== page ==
+ 510 15 20 2530 40 4560 6585 Describing Quantitative Data Find and Interpret the IQR 103052540201015302015208515651560 4045 Travel times to work for 20 randomly selected New Yorkers 510 15 20 2530 40 4560 6585 M = 22.5 Q 3 = 42.5 Q 1 = 15 IQR= Q 3 – Q 1 = 42.5 – 15 = 27.5 minutes Interpretation: The range of the middle half of travel times for the New Yorkers in the sample is 27.5 minutes.
+ Describing Quantitative Data Identifying Outliers In addition to serving as a measure of spread, theinterquartile range (IQR) is used as part of a ruleof thumb for identifying outliers. Definition: The 1.5 x IQR Rule for Outliers Call an observation an outlier if it falls more than 1.5 x IQR above the third quartile or below the first quartile.
+ Describing Quantitative Data In the New York travel time data, we found Q 1 =15 minutes, Q 3 =42.5 minutes, and IQR=27.5 minutes. For these data, 1.5 x IQR = 1.5(27.5) = 41.25 Q 1 - 1.5 x IQR = 15 – 41.25 = -26.25 Q 3 + 1.5 x IQR = 42.5 + 41.25 = 83.75 Any travel time shorter than -26.25 minutes or longer than 83.75 minutes is considered an outlier. 0 5 1 005555 2 0005 3 00 4 005 5 6 005 7 8 5 Example – Identifying Outliers Earlier, we noted the influence of one long travel time of 60 minutes in our sample of 15 North Carolina workers. Determine whether this value is an outlier.
+ The Five-Number Summary The minimum and maximum values alone tell us little aboutthe distribution as a whole. Likewise, the median and quartilestell us little about the tails of a distribution. To get a quick summary of both center and spread, combineall five numbers. Describing Quantitative Data Definition: The five-number summary of a distribution consists of the smallest observation, the first quartile, the median, the third quartile, and the largest observation, written in order from smallest to largest. Minimum Q 1 M Q 3 Maximum
+ Boxplots (Box-and-Whisker Plots) The five-number summary divides the distribution roughly intoquarters. This leads to a new way to display quantitative data,the boxplot. Draw and label a number line that includes the range of the distribution. Draw a central box from Q 1 to Q 3. Note the median M inside the box. Extend lines (whiskers) from the box out to the minimum and maximum values that are not outliers. How to Make a Boxplot Describing Quantitative Data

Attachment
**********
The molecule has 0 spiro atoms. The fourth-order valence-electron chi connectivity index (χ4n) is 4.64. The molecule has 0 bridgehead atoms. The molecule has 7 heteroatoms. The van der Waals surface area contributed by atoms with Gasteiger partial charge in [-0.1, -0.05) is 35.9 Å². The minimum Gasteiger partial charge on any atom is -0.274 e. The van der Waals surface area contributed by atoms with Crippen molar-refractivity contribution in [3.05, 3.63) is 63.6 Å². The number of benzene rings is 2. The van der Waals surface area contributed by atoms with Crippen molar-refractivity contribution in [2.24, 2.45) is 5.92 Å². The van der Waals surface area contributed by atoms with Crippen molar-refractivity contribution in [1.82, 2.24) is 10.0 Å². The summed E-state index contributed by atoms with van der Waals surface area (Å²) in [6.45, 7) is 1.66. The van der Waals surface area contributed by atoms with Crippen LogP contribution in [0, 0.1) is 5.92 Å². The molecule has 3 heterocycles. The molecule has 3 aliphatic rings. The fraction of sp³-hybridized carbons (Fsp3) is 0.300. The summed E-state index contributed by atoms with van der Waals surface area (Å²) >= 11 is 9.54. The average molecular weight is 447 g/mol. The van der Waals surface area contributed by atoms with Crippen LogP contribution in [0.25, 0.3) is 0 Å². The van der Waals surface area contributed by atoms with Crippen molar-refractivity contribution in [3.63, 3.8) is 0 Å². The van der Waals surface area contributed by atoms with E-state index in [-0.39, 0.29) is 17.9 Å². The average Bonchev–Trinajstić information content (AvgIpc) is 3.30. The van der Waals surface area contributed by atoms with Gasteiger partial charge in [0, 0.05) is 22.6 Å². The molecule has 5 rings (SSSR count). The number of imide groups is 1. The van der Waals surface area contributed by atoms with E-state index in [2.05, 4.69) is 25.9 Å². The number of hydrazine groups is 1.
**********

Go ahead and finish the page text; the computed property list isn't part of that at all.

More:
+ Construct a Boxplot Consider our NY travel times data. Construct a boxplot. Example M = 22.5 Q 3 = 42.5Q 1 = 15Min=5 103052540201015302015208515651560 4045 510 15 20 2530 40 4560 6585 Max=85 Recall, this is an outlier by the 1.5 x IQR rule
+ Checkpoint The 2009 roster of a professional football team included 10 offensive linemen. Their weights (in pounds) were: 1) Find the five-number summary for these data by hand. Show your work. 338318353313326 318307317311 Min = 307 Q1 = 311 Median = 317.5 Q3 = 326 Max = 353
+ 2) Calculate the IQR. Interpret this value in context. 3) Determine whether there are any outliers using the 1.5 X IQR rule. The IQR is 326 – 311 = 15. This is the range of the middle half of the weights of offensive linemen in 2009. 1.5 X IQR = 1.5 (15) = 22.5. Any outliers occur below 288.5 (311 – 22.5) or above 348.5 (326 + 22.5). There are no observations below 288.5, but there is one observation above 348.5 – the value 353 is an outlier.
+ 4) Draw a boxplot of the data. 310 320 330 340 350
+ Describing Quantitative Data Measuring Spread: The Standard Deviation The most common measure of spread looks at how far eachobservation is from the mean. This measure is called thestandard deviation. Let’s explore it! Consider the following data on the number of pets owned bya group of 9 children. 1)Calculate the mean. 2)Calculate each deviation. deviation = observation – mean = 5 deviation: 1 - 5 = -4 deviation: 8 - 5 = 3
+ Describing Quantitative Data Measuring Spread: The Standard Deviation xixi (x i -mean)(x i -mean) 2 11 - 5 = -4(-4) 2 = 16 33 - 5 = -2(-2) 2 = 4 44 - 5 = -1(-1) 2 = 1 44 - 5 = -1(-1) 2 = 1 44 - 5 = -1(-1) 2 = 1 55 - 5 = 0(0) 2 = 0 77 - 5 = 2(2) 2 = 4 88 - 5 = 3(3) 2 = 9 99 - 5 = 4(4) 2 = 16 Sum=? 3) Square each deviation. 4) Find the “average” squared deviation. Calculate the sum of the squared deviations divided by (n-1)…this is called the variance. 5) Calculate the square root of the variance…this is the standard deviation. “average” squared deviation = 52/(9-1) = 6.5 This is the variance. Standard deviation = square root of variance =